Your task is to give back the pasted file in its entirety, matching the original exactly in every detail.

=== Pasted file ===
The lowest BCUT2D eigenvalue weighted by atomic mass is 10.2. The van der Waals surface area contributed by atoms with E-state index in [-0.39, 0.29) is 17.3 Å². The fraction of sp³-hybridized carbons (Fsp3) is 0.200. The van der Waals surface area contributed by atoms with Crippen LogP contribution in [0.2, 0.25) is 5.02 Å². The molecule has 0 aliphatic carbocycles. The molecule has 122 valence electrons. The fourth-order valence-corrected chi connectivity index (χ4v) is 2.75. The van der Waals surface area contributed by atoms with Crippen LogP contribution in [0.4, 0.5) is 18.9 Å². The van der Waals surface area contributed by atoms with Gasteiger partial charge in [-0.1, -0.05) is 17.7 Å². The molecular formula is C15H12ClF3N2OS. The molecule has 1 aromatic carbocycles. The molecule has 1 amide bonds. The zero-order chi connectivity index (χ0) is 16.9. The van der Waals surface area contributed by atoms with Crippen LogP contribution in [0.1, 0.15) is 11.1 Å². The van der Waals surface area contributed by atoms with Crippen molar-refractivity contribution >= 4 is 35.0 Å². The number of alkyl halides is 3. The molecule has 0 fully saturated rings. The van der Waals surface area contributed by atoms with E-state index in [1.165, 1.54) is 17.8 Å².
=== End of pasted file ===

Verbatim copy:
The lowest BCUT2D eigenvalue weighted by atomic mass is 10.2. The van der Waals surface area contributed by atoms with E-state index in [-0.39, 0.29) is 17.3 Å². The fraction of sp³-hybridized carbons (Fsp3) is 0.200. The van der Waals surface area contributed by atoms with Crippen LogP contribution in [0.2, 0.25) is 5.02 Å². The molecule has 0 aliphatic carbocycles. The molecule has 122 valence electrons. The fourth-order valence-corrected chi connectivity index (χ4v) is 2.75. The van der Waals surface area contributed by atoms with Crippen LogP contribution in [0.4, 0.5) is 18.9 Å². The van der Waals surface area contributed by atoms with Gasteiger partial charge in [-0.1, -0.05) is 17.7 Å². The molecular formula is C15H12ClF3N2OS. The molecule has 1 aromatic carbocycles. The molecule has 1 amide bonds. The zero-order chi connectivity index (χ0) is 16.9. The van der Waals surface area contributed by atoms with Crippen LogP contribution in [0.1, 0.15) is 11.1 Å². The van der Waals surface area contributed by atoms with Crippen molar-refractivity contribution >= 4 is 35.0 Å². The number of alkyl halides is 3. The molecule has 0 fully saturated rings. The van der Waals surface area contributed by atoms with E-state index in [1.165, 1.54) is 17.8 Å².